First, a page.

The Via Dolorosa inspires music, journey and reflection
COFFEE WITH WARREN, with Warren Harbeck
Cochrane Eagle, March 26, 2015
As we approached the first station along the Via Dolorosa, “the first clue that my expectations were unrealistic is our having to squeeze past a garbage truck.” Photo by Leslie Blair
Next week is Holy Week in the Christian calendar. Historically, this is the most sacred time of the year for Christians, a commemoration of Jesus’ final days preceding, but not including, Easter, and climaxing in His journey along what’s come to be known as the Via Dolorosa.
Ah yes, the Via Dolorosa, “the Way of Sorrows.” This is the route in the Old City of Jerusalem Jesus is believed to have walked while carrying the cross to His crucifixion.
I was reminded of that recently while listening to our Calgary coffee companion CARRIE STOESZ’s rendition of Borop and Sprague’s “Via Dolorosa,” one of the selections on her 2008 CD, Carry the Light.
When I met with Carrie at Coffee Traders earlier this week, I asked her why she included the piece.
“It’s a somber reflection on those emotionally draining hours for the Son of God,” she said. “It is a challenge to us Christians in North America to risk an emotional connection with the Good Friday event.”
Risking connection brings us to a recent experience of another of our coffee companions, LESLIE BLAIR, of Cochrane. While in Jerusalem earlier this year, she walked the Via Dolorosa. I asked her if she’d email us a few words about her journey. Here’s what she wrote:
WE HAD BEEN to Bethlehem and touched the place of Jesus’ birth. We had crossed the Sea of Galilee – in a storm! We had touched the rock of His agony in the Garden, mindful of our own Gethsemanes. The next day, we would walk the Via Dolorosa, the Jerusalem street on which Jesus carried His cross to the place of His crucifixion. I looked forward to it with combined anticipation and dread. Though I want to walk where Jesus walked, I shrink from suffering; my imagination is vivid; I know how this particular journey ended on that Good Friday.
I pictured a quiet walk, with ample time for solemn meditation at the stations along the way. Perhaps there would be little shrines, gardens and plaques on this street; I thought the street itself would be set aside in some way for the thousands of pilgrims who visit.
The day arrived. Taking turns carrying the large cross, we make our way to the first station, meeting children on their way to school and people walking briskly to work. The first clue that my expectations were unrealistic is our having to squeeze past a garbage truck that was just small enough to negotiate the narrow street. To my surprise, people live and work, sell souvenirs, shop for groceries, take out the garbage, and drink coffee with their neighbours on the Via Dolorosa.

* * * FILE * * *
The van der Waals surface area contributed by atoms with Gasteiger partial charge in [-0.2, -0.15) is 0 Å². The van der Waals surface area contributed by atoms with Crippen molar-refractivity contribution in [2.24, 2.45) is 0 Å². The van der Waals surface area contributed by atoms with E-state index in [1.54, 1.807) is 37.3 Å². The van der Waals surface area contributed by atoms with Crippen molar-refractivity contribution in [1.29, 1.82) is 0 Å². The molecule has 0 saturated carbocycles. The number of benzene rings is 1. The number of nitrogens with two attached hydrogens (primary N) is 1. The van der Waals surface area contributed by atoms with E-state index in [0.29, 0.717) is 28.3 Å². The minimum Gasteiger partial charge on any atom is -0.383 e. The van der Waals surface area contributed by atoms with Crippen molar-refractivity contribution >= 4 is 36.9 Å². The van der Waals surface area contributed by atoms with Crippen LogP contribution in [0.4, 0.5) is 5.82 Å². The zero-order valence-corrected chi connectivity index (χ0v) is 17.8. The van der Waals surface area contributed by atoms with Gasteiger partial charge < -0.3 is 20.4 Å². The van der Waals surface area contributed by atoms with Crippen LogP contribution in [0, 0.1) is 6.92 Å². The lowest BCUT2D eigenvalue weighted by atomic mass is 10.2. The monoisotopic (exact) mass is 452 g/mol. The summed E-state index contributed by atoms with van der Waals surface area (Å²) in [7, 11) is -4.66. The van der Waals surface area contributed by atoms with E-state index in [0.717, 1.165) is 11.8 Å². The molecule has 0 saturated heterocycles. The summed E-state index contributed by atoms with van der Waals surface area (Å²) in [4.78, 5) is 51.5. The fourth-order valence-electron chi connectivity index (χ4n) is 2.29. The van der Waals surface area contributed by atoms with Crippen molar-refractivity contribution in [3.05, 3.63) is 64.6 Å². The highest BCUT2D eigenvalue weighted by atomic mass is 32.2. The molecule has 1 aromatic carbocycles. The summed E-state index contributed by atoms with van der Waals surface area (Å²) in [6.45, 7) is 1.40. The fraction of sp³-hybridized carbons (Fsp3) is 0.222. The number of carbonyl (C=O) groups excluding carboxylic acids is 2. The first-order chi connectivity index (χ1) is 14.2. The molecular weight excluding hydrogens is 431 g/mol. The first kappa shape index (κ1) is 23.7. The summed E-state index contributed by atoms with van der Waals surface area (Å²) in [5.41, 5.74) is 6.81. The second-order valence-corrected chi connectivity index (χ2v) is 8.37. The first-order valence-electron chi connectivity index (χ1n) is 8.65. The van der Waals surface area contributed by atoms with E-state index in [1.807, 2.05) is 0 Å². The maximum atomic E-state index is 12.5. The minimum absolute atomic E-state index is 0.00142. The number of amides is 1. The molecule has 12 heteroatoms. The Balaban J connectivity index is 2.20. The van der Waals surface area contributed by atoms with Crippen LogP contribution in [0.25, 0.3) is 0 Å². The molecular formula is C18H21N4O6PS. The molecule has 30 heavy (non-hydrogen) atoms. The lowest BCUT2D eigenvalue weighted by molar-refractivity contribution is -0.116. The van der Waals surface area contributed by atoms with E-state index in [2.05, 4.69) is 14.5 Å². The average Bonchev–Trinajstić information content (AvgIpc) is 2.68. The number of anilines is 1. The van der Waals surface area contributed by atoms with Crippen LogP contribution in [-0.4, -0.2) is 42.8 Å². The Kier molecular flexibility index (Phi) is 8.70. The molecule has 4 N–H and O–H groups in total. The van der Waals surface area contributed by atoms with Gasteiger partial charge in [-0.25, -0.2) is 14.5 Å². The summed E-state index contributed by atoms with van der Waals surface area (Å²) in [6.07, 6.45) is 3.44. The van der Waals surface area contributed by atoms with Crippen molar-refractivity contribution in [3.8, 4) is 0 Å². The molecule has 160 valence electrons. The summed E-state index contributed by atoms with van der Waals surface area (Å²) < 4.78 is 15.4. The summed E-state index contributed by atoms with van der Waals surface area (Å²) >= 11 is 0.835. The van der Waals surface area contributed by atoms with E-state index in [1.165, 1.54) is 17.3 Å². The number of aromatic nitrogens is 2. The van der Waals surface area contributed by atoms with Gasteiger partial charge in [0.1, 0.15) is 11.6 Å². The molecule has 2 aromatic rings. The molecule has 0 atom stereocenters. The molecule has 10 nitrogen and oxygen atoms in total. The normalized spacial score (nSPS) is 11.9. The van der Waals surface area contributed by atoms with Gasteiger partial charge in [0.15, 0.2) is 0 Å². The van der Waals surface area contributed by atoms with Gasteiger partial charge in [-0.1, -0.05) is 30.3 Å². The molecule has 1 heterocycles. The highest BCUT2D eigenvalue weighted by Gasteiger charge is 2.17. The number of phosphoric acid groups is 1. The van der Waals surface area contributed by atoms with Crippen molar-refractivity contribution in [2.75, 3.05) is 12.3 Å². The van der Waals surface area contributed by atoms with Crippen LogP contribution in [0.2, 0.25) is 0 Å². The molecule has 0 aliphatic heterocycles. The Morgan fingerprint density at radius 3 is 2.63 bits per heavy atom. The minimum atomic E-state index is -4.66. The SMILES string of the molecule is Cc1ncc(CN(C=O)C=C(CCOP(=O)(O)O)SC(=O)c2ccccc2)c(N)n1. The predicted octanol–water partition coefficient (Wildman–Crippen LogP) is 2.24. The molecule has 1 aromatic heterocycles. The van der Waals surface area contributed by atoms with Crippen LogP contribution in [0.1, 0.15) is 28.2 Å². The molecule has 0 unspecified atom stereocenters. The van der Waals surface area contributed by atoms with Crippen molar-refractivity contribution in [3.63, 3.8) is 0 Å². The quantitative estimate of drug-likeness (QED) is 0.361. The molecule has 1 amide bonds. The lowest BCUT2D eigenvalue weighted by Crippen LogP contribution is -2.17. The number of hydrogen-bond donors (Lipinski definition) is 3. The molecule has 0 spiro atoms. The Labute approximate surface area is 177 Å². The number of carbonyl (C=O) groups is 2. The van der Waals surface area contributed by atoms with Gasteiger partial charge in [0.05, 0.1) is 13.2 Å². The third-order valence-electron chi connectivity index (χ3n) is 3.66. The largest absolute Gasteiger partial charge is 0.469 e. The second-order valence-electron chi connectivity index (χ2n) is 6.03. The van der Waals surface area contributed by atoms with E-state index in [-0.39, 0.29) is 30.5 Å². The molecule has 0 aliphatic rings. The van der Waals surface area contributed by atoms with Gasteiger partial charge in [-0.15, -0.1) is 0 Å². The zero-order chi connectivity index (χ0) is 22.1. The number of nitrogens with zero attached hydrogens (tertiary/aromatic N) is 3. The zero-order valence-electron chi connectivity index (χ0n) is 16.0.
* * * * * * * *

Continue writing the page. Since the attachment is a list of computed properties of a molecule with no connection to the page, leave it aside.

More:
Simple numbered doors with small signs mark most stations along the way. Each station has a story: Jesus falls under the weight of the cross; Jesus meets Mary, His Mother; Simon helps Jesus to carry the cross; Veronica wipes the sweat and blood from Jesus’ face; and onward to the last stations at the traditionally-revered site of His crucifixion, burial, and resurrection, located within the ancient Church of the Holy Sepulchre, built over Golgotha and Jesus’ empty tomb.
People paid us no mind as, hearts aching, we relived the last hours of Jesus. They see so many pilgrims here. What did they feel when He passed by with His cross, I wonder. The Romans used crucifixion as a brutal way to keep the population in line. Most likely, people felt sorry for Jesus, but turned aside in helplessness. Maybe, busy with their own concerns, they didn’t notice at all. Would I have noticed the drama that infamous day in Jerusalem? I don’t know.
How easy it is for us to miss the holy:
What was on Jesus’ heart as He went to His death? I believe it was His deep love – His love for you and me.
—Leslie Blair, Cochrane
NOW BACK TO CARRIE’S rendition of “Via Dolorosa.” Because the words resonate so beautifully with the Via’s impact on Leslie, I asked Carrie if our readers could link to it on the Internet.
“Not yet,” she said. Instead, she recommended we link to Sandi Patty’s recording of “Via Dolorosa” set against cuts from The Passion of the Christ, Mel Gibson’s epic 2004 motion picture about Jesus’ last hours. To view the video, click here.
© 2015 Warren Harbeck
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